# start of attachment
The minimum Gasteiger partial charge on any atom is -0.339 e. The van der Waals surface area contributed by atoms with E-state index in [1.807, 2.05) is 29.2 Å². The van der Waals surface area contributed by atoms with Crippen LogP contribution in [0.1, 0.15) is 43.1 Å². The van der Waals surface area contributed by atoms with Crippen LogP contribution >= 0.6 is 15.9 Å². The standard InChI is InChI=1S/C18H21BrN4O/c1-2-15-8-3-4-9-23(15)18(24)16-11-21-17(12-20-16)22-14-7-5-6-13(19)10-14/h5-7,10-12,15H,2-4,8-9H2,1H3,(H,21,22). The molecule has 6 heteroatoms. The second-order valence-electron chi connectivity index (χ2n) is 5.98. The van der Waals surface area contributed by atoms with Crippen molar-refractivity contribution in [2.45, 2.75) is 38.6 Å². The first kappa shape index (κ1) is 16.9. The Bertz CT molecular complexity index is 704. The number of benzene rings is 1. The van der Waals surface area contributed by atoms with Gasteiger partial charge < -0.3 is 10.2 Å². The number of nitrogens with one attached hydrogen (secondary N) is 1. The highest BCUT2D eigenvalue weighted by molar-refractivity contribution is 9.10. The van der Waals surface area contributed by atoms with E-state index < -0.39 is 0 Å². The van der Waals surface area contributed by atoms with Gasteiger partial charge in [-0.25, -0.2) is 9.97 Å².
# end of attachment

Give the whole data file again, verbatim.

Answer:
The minimum Gasteiger partial charge on any atom is -0.339 e. The van der Waals surface area contributed by atoms with E-state index in [1.807, 2.05) is 29.2 Å². The van der Waals surface area contributed by atoms with Crippen LogP contribution in [0.1, 0.15) is 43.1 Å². The van der Waals surface area contributed by atoms with Crippen LogP contribution >= 0.6 is 15.9 Å². The standard InChI is InChI=1S/C18H21BrN4O/c1-2-15-8-3-4-9-23(15)18(24)16-11-21-17(12-20-16)22-14-7-5-6-13(19)10-14/h5-7,10-12,15H,2-4,8-9H2,1H3,(H,21,22). The molecule has 6 heteroatoms. The second-order valence-electron chi connectivity index (χ2n) is 5.98. The van der Waals surface area contributed by atoms with Crippen molar-refractivity contribution in [2.45, 2.75) is 38.6 Å². The first kappa shape index (κ1) is 16.9. The Bertz CT molecular complexity index is 704. The number of benzene rings is 1. The van der Waals surface area contributed by atoms with Gasteiger partial charge < -0.3 is 10.2 Å². The number of nitrogens with one attached hydrogen (secondary N) is 1. The highest BCUT2D eigenvalue weighted by molar-refractivity contribution is 9.10. The van der Waals surface area contributed by atoms with E-state index < -0.39 is 0 Å². The van der Waals surface area contributed by atoms with Gasteiger partial charge in [-0.25, -0.2) is 9.97 Å².